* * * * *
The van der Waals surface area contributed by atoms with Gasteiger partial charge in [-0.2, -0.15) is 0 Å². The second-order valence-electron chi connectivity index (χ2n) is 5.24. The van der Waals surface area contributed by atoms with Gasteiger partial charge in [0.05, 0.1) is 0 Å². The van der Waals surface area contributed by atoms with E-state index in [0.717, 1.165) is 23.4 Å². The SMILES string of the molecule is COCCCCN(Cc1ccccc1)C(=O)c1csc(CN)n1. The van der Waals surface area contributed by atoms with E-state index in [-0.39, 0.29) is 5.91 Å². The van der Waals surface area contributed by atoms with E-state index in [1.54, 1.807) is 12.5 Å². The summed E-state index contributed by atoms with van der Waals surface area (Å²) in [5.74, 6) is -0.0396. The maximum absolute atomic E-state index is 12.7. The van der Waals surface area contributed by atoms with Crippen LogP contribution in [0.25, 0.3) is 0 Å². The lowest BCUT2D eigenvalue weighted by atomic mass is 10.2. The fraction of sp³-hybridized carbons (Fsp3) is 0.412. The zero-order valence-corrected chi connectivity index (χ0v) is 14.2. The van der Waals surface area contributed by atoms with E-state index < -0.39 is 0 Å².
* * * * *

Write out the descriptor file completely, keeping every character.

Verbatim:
The van der Waals surface area contributed by atoms with Gasteiger partial charge in [-0.2, -0.15) is 0 Å². The second-order valence-electron chi connectivity index (χ2n) is 5.24. The van der Waals surface area contributed by atoms with Gasteiger partial charge in [0.05, 0.1) is 0 Å². The van der Waals surface area contributed by atoms with E-state index in [0.717, 1.165) is 23.4 Å². The SMILES string of the molecule is COCCCCN(Cc1ccccc1)C(=O)c1csc(CN)n1. The van der Waals surface area contributed by atoms with E-state index in [-0.39, 0.29) is 5.91 Å². The van der Waals surface area contributed by atoms with E-state index in [1.54, 1.807) is 12.5 Å². The summed E-state index contributed by atoms with van der Waals surface area (Å²) in [5.74, 6) is -0.0396. The maximum absolute atomic E-state index is 12.7. The van der Waals surface area contributed by atoms with Crippen LogP contribution in [0.25, 0.3) is 0 Å². The lowest BCUT2D eigenvalue weighted by atomic mass is 10.2. The fraction of sp³-hybridized carbons (Fsp3) is 0.412. The zero-order valence-corrected chi connectivity index (χ0v) is 14.2. The van der Waals surface area contributed by atoms with E-state index < -0.39 is 0 Å².